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Medical Communication with woman in persistent vegetative state

  1. Sep 10, 2006 #1

    Ivan Seeking

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    http://www.medicalnewstoday.com/medicalnews.php?newsid=51473
     
  2. jcsd
  3. Sep 11, 2006 #2

    Kurdt

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    This study was exceptionally interesting and I think forces us to rethink our philosophy on the whole issue. I suppose now one could 'ask' the patient what they would prefer.
     
  4. Sep 11, 2006 #3

    You could ask a serious of factual yes or no questions to the patient, and map the scan results to the expected answers. With a large enough number of samples, you could achieve such basic communication. Hypothetically, of course.
     
  5. Sep 11, 2006 #4
    My first question is whether or not she is actually in a chronic vegetative state or something that merely mimics one, like the condition of the patients presented in Oliver Sack's Awakenings. They were all thought to be completely unconscious of the environment untill the administration of L-dopa allowed them to move and speak again, whereupon it was discovered they always had complete awareness of the environment - they were simply unable to respond to it.

    Sacks first suspected they might have some level of consciousness because of a similar, but cruder, brain "scan": the EEG. He saw a sudden spike in an otherwise flat EEG when he happened to speak the patient's name.
     
  6. Sep 11, 2006 #5
    I have trouble with the title though:

    "Detecting Awareness in the Vegetative State"

    Just telling a person in vegetative state to play tennis and then finding a comparison with the brain patterns of healthy volunteers who play tennis is no indication that the person is actually aware of such activities.
     
  7. Sep 11, 2006 #6

    Kurdt

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    Well whatever the situation I take it they're not going to stop at merely one sample patient.
     
  8. Sep 11, 2006 #7

    But the person responding on cue to verbal commands in a mental way indicates some level of awareness. Not necessarily complete awareness.
     
  9. Sep 11, 2006 #8
    No and I suppose it won't stop with scientific research as well, I presume this is interesting material for those who interrogate professionally as well.

    Perhaps in the future not just our luggage will be scanned at airport security :wink:
     
  10. Sep 11, 2006 #9

    I assume you've heard of lie detectors, right?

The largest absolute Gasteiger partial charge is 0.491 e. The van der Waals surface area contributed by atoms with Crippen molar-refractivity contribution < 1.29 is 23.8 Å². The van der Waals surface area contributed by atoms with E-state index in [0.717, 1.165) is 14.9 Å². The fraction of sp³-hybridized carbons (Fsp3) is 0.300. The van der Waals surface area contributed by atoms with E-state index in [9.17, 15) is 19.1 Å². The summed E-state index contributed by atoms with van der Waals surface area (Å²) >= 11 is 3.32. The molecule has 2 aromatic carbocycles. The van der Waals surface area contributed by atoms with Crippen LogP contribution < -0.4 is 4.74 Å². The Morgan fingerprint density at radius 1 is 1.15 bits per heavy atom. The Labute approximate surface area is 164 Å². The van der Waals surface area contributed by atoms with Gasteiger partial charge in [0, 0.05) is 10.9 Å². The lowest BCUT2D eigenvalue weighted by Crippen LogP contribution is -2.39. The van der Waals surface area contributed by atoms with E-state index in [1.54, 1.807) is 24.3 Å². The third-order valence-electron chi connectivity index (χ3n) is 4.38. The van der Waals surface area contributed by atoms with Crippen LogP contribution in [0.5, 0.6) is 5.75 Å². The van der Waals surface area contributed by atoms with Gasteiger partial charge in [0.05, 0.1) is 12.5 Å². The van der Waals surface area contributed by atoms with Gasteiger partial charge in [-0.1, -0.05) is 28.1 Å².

11. Sep 11, 2006 #10

    Kurdt

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    I can imagine the check in times if that were to happen.
     
  12. Sep 11, 2006 #11
    Yeah, it would be a nightmare if the government decided this was the basis for a means of reading people's thoughts.
     
  13. Sep 16, 2006 #12
    This one is also interesting: a sleeping pill that awakens comatose patients:

     
    Last edited: Sep 16, 2006
  14. Sep 16, 2006 #13
    That's an interesting article, Pit.

    In other words, they propose the pill works because much of the unconsciousness is a kind of post traumatic survival mechanism rather than the direct result of damage.
     
  15. Sep 17, 2006 #14
    What about this part:

    I thought this was confusing, does it mean that he was conscious before taking the pill?
     
  16. Sep 17, 2006 #15
    I found that confusing, also.
     
  17. Sep 18, 2006 #16

    hypnagogue

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    I haven't read the paper, but this strikes me as an interesting result that should nonetheless be approached with some skepticism. For instance, it may be possible that the brain activity present in both the PVS patient and the healthy controls can occur without conscious awareness. To draw strong conclusions from this study we would need to show that the observed pattern of brain activity is sufficient for conscious imagery to occur. Along these lines, it would be interesting to see if similar patterns of brain activity could be elicited from the same stimulus in subjects whom we would suspect would actually not be aware of any corresponding imagery-- e.g. for sleeping subjects, or subjects who are instructed beforehand to try to suppress any visual imagery after hearing the command.
     
  18. Sep 18, 2006 #17
    I think you're right: the fact the PV person's response seems to have been triggered by the outside stimulus is no guarrantee that the patient himself is conscious of the stimulus and his own reaction.
     
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